The last interesting point was when Strickler connected Palin’s argument in justifying the hockey rink. Palin suggested that it was a way of preventing “social ill like drug abuse and juvenile delinquency before it starts.” Strickler compared it to Obama’s democratic “Blueprint for Change.”
    2) The next story was Times Online titled “Sarah Palin Taxes put pipelines in jeopardy, say oil giants.” It brought up a feud between the oil industry and Palin who has called for a nation that is “energy dependent.” Apparently Palin introduce some taxes that would be raised on oil profits. She also gave $1,200 rebates to consumers. The reports said it’s a report McCain opposed. One source told The Times that “she has behaved like the worst democrats.”
    3) CBS’s The Early Show examine Palin’s effect on McCain’s campaign. Bob Schieffer host of Face the Nation was interviewed and his main point was that voters are twice as enthusiastic. This is credited to his choice of Sarah Palin who, he said, energized the base as well as McCain himself. It was a real risk and Schieffer said it’s seems to have been a good idea. He also mentioned that McCain’s never been popular with the social conservatives now the people who were against him seem to like him. He mentioned evangelicals as an example. Sarah Palin has gotten the social conservatives in the Republican party.

  11. Max Wohlgemuth
    September 11, 2008 at 5:21 am

    I decided to look at the story from a different angle. I wanted one that was not about the pregnancy or her selection. My search for a another topic was very difficult. I decided to compare different Internet sources and their thoughts on a unique idea. This proved very troublesome. Most of the websites I looked through, including msnbc.com, cnn.com, usatoday.com, and nytimes.com, talked mainly about her daughter’s pregnancy and selection.

    I eventually found an idea I liked and that was the coverage of Palin’s recent celebrity status.

    Msnbc.com has a very interesting and indepth story on how big of a deal Palin has become. To push the point the headline is “McCain-Palin becoming Palin-McCain?” The story goes into great detail about people being very excited and supportive of McCain’s choice in vice president. The story goes on to talk about the very vocal support at rallies, her coverage in the tabloids and why she is appealing. The editor probably picked this piece because it is a good, interesting idea to think about when the news is rather slow from the McCain-Palin ticket compared to last week.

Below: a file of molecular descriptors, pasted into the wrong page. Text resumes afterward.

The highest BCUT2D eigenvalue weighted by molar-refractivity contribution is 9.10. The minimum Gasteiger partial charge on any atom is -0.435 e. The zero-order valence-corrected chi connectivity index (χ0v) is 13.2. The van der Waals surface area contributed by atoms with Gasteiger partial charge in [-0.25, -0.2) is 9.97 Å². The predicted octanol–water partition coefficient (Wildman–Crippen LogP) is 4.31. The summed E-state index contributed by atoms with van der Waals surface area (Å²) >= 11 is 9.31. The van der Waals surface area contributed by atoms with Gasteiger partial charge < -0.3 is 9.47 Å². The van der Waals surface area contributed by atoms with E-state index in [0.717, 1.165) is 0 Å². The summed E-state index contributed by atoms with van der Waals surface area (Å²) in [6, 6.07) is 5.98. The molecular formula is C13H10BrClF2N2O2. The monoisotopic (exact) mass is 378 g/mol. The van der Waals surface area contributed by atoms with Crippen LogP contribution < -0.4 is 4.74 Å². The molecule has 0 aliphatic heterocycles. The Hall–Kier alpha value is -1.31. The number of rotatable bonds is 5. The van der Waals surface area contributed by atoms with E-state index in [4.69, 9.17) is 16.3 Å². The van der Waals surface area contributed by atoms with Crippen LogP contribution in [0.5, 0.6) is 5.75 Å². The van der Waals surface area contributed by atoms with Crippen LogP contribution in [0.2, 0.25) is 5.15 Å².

Usatoday.com has a story with the headline “Conservative women ‘so excited’ over Palin.” The story is very weak and just goes through the reasons why several women want to vote for McCain Palin. It also talks about women being very enthusiastic about Palin and traveling just to rally for her. The editor probably published this piece because it is very light and complemented all the hard news coverage that has surrounded Palin.

    Finally newsday.com published a story with the headline “Palin brings excitement, but little experience, to ticket.” the story talks about the advantage of picking Palin in that there is tons of positive publicity and her values complement his and her age helps offset (maybe even magnifies) his. The story goes into detail about the excitement she has generated and the supporters she has already won over. This story takes a very different turn midway. It talks about her inexperience and all the negative things she brings to the ticket. The editor probably chose to publish this piece because it is very objective and presents the story from both sides of the issue.

  12. Courtney Robinson
    September 11, 2008 at 6:17 am

    Only the Beginning Counts

    On September 1, 2008, “The Washington Post,” “AZ Central” and “Fairbanks Daily News-Miner” covered the controversial news about Sarah Palin’s 17-year-old daughter’s pregnancy.

    “The Washington Post,” a mainstream political newspaper, titled the article, “Palin rebuts rumors, says daughter pregnant.” This headline compels the readers to read the article because it sparks their interest and peaks their curiosity. They wonder: Why did she rebut the rumors? What were they?

    “The AZ Central” also titled its story in a very compelling way, but differently from “The Washington Post.” The headline read: “Delegates: Palin’s pregnant daughter is ‘family matter’.” Being that it’s a product of John McCain’s home state, the Arizona newspaper focused on his campaign strategy – religion, patriotism, and, of course, family. By doing so, it portrayed a negative fact in a positive light that could, indeed, aid their party, not injure it.

    One would expect a newspaper from Alaska – Sarah Palin’s state – to have the best headline? That person would be wrong. “Fairbanks Daily News-Miner’s” headline read: “Palin says 17-year-old daughter is pregnant.” This headline bluntly tells the article’s secrets. There’s no incentive or angle to encourage the public to read the article.

    In the end, it’s the beginning that counts.

  13. Elizabeth Gamez
    September 11, 2008 at 6:52 am

    Finally, the media has set aside Sarah Palin and have kept her off the front page of newspapers. I’m guessing, it’s only temporary.